Why a Red ‘X’ Is the New Symbol of Conservative Twitter
After Alex Jones was ‘censored’ by social media companies, right-wing users are replacing Pepe with a new emoji.
Twitter CEO Jack Dorsey took the unusual step Wednesday of going on Sean Hannity’s radio show in an attempt to win back conservative Twitter users. On Twitter, pro-Trump Twitter users are increasingly registering their discontent with Dorsey by adding a red “X” emoji to their account names to claim they’re being “shadow-banned.”
Like the frog emoji before it—a reference to Pepe the Frog—the X has become a ubiquitous symbol in MAGA Twitter, while baffling everyone else.
Now, with InfoWars conspiracy theorist Alex Jones kicked off YouTube and Facebook (but not Twitter), the “X” has become a symbol internet-wide for conservatives who claim they’re being squeezed out of the major social media platforms.
The “X” push started in late June, when two German Twitter users, including one who identifies himself as a supporter of a far-right political party, created a website they claimed could tell whether individual Twitter handles had been subjected to “quality filter discrimination,” which Twitter claims makes it harder to find or engage with a user’s tweets.
Conservatives claimed that that amounts to a “shadow-ban,” a long-standing point of contention between Twitter and right-wing Twitter users. While other conservative figures—including undercover video provocateur James O’Keefe—had argued in the past that Twitter “shadow-banned” accounts, even as Twitter denied that it did, the new shadow-ban-testing site claimed to offer proof to Twitter users who felt their accounts were being hidden for political reasons.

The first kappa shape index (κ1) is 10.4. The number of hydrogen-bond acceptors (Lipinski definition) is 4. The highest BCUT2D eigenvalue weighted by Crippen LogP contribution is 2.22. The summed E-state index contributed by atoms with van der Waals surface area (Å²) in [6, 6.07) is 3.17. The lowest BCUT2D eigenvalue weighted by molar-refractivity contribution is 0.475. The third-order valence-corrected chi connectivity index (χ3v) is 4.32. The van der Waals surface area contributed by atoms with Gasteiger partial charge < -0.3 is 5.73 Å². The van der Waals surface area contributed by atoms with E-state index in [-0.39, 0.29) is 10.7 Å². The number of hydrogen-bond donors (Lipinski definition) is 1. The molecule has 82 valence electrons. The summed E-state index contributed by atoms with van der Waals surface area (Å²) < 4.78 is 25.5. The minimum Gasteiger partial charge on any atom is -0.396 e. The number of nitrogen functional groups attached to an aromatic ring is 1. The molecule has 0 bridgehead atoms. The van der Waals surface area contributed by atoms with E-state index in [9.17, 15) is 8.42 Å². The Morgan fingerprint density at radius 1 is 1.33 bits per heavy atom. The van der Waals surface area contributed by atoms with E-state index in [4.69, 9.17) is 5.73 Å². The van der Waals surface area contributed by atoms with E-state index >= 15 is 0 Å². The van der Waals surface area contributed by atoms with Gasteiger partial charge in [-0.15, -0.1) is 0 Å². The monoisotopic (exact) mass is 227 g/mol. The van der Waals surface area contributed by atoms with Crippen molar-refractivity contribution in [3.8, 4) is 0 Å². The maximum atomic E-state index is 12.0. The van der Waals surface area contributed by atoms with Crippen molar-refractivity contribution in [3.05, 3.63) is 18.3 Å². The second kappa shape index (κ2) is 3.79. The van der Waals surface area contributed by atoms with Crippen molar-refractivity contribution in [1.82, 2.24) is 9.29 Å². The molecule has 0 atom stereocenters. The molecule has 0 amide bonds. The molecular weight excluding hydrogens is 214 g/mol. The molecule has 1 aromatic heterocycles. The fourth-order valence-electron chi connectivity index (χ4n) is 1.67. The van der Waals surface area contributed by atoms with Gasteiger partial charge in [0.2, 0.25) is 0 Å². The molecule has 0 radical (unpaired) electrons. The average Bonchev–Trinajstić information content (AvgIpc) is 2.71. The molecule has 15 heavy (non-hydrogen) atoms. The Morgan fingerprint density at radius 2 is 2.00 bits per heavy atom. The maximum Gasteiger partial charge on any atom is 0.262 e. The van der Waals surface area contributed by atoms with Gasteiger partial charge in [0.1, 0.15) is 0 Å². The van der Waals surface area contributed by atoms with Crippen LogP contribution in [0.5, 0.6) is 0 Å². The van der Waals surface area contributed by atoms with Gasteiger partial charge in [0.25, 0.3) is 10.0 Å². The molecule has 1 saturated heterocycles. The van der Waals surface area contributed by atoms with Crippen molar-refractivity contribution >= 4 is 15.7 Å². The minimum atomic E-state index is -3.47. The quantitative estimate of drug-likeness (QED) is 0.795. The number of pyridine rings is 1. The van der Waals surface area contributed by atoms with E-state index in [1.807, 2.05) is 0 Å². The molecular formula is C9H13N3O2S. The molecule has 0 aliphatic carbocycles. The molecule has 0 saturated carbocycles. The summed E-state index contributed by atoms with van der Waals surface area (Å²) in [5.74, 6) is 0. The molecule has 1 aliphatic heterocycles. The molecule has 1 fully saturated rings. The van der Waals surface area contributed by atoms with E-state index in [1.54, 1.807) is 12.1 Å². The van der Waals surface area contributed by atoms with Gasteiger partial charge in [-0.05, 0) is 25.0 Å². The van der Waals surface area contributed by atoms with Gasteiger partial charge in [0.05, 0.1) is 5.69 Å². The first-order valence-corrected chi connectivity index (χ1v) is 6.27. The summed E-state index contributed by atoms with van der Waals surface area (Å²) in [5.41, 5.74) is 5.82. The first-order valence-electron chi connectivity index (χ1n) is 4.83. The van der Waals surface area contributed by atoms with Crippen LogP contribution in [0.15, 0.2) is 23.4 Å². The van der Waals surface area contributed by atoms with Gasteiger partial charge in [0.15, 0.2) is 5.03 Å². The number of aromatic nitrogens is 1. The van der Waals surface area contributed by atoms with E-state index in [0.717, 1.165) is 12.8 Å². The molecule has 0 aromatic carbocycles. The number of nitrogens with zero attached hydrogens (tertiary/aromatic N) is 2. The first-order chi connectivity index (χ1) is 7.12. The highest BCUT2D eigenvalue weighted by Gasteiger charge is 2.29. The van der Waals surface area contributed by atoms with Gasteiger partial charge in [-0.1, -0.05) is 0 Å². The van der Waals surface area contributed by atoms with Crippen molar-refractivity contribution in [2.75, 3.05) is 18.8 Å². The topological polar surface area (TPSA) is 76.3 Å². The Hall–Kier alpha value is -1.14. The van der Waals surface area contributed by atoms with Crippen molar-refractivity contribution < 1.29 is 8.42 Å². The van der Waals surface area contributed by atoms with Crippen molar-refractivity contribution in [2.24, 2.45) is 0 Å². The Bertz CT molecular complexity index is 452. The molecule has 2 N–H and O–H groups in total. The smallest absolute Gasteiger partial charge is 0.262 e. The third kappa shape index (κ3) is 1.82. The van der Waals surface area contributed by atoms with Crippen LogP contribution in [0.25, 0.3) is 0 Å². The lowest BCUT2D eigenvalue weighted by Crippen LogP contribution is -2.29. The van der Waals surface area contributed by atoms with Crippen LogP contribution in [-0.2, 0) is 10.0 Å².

Users who visited the site and were told their accounts were shadow-banned were urged to add the X to their display names on Twitter.
“Many affected users have included a red ❌ in their Twitter name,” the site reads. “Not only as a personal statement, but also to show how many censored users there are.”
Since then, various accusations of shadow-banning have come to dominate the right’s conversation about social networks. In late July, Donald Trump tweeted about the alleged shadow-banning, declaring it “illegal.” All that has brought more attention to the red “X,” spreading it across MAGA-world.
While the “X” has caught on with rank-and-file Trump supporters on Twitter, it’s also been embraced by various conservative personalities and outlets, including the Twitter accounts for right-wing provocateur Laura Loomer, Breitbart tech reporter Allum Bokhari, and YouTube rival Bitchute.
Even Rep. Devin Nunes has gotten in on it, periodically tweeting out allegations about shadow-bans with the red “X.”
Twitter has repeatedly denied practicing shadow-banning, claiming that any conservative accounts that get caught up in efforts to downrank their content are only being caught by algorithms focused on user behavior. On Wednesday, Dorsey claimed that the algorithms are aimed at Twitter accounts that “unfairly amplify” their content, among other behaviors.
Still, Republicans remain eager to launch more investigations into the supposed “shadow-banning.” On Thursday, Rep. Jim Jordan called for Dorsey to appear at a congressional hearing in September on the allegations.
The replies to Jordan’s tweet quickly filled with conservative Twitter users who agreed with him—many of them sporting the red “X” in their names.